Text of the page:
Bringing theatre back to retailing: How place, passion and personality boost customer engagement
Retailers are investing in physical stores as a way to surprise and delight customers. But brick and mortar requires much more than just a building with staff to compete against disruptive influences.
Editor's Note: The following is a guest post from Andy Morris, head of retail at management consultancy Egremont Group.
Walking around the NRF Big Show this year, it was difficult not to be impressed by the huge array of technology on display — everything from AI to VR headsets to companies promising to 3D print “concept fashion items.” Scratch the surface, though, and what really stood out in this year’s show were the retailers who have already embedded this technology into their everyday offerings.
Nordstrom suppliers, for example, demonstrated how Nordstrom advertises shoes that don’t actually exist yet, placing control firmly in the hands of the customer and giving them a choice among thousands of shoes which they can make to order — a great example of how technology can be used as an enabler for immediate and personalized retail. Other new and exciting ways are being developed to understand and build a relationship with an empowered customer giving them exactly what they need when and how they want it.
This new breed of joined-up retailing demonstrated perfectly the return of the store as “theatre” — i.e., retail with a sense of place, passion and personality. Among the businesses showcasing their wares at the NRF, the most compelling were the ones where the suits and ties had been ditched in favor of a brand ambassador salesforce of casually dressed, aspirational evangelists delivering a believable narrative to customers.
Established retailers and new entrants alike are investing in physical stores as a way to surprise and delight their customers. The stakes are high, and a physical presence is going to have be so much more than just a building with staff in order to compete against disruptive influences. When consumers have so much choice (and such high expectations) about the types of interaction they have with retailers, the retailer will have to work even harder to engage them. By embracing social, viral and organic marketing, retailers at the NRF conference showed how they are striving to create a personal experience that will lead to a sense of belonging for their customers.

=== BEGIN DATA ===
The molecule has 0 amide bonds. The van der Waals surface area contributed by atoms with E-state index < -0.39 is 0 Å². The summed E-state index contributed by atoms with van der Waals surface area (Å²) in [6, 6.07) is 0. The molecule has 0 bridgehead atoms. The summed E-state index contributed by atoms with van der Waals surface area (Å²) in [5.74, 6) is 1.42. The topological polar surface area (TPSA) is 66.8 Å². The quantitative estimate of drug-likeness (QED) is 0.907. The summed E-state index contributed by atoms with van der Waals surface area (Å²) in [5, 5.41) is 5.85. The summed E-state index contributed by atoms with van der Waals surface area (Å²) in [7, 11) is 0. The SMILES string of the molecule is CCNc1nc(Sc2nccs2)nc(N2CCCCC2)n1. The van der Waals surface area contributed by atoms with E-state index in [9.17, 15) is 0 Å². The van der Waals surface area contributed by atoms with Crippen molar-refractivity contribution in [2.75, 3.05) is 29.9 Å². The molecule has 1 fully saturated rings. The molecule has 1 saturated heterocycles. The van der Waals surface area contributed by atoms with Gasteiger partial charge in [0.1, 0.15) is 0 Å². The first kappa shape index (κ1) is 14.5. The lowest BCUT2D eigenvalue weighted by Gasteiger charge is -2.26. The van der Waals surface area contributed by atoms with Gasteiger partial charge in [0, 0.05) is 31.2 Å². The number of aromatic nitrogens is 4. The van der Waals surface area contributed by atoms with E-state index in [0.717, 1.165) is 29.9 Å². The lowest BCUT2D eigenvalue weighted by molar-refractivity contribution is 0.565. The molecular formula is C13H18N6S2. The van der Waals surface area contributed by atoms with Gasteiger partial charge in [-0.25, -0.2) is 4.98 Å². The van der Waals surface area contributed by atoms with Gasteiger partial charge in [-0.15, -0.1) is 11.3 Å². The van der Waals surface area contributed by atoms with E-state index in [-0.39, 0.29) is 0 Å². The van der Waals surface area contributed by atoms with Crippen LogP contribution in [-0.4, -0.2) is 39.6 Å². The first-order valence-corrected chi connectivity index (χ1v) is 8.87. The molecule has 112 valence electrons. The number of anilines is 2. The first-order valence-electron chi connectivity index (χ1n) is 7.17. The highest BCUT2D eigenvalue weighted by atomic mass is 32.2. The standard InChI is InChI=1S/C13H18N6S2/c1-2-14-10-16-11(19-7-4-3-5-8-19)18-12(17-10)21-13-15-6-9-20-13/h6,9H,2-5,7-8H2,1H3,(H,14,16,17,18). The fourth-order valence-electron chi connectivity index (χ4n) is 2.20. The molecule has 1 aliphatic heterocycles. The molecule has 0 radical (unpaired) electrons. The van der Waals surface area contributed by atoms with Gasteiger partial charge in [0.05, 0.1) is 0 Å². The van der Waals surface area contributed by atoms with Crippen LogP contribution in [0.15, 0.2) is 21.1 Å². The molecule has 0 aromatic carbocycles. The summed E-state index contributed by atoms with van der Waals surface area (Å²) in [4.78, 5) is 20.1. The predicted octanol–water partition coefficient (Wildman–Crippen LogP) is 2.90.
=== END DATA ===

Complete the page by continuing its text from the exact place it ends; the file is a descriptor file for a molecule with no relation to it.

For example, Sundance stood out for a store experience that tells a story to its customers, wowing them with a sense of discovery, authenticity of product and delight in what they find. Their passionate store ambassadors have deep product knowledge that creates loyalty beyond the commercial transaction. Customers explain “When I go into a Sundance store, I am engaged in the story behind what I am buying, which creates a personal connection not only to the product, but to the store itself. It is an emotional experience turning a customer like me into a loyal follower.” Similarly, Fleurty Girl in New Orleans creates a wonderful sense of fun and place, helping customers to feel connected to the city — and the provenance of their purchases.
It is this physical manifestation of brand aspirations that made the NRF Big Show interesting. With technology moving faster than many organizations can process, one of the biggest retail challenges for established players is “How can I mobilize my legacy teams to adopt and bring new technology to life in a way that really puts on a great show to our customers?”
Successful retailers are embracing this challenge and understand that the all-important key to creating this engagement is to take a business-wide approach. It’s not enough to only focus on the IT: Everyone from the shopfloor to the warehouse team needs to be motivated to create that unique experience. Just as Sundance managed to demonstrate so well in their store experience, the whole team must pull together to deliver the same narrative. It is about harnessing the very best technology across the business to create the sense of ‘place, passion and personality.’
A truly successful model is one where people and technology work together both in front of the customer to create the ‘theatre’ in store and behind the scenes, across all the retailing channels. All of the technology in the world will fail if it isn’t used in a relevant and engaging way by people with passion for what they’re doing and a sense of purpose.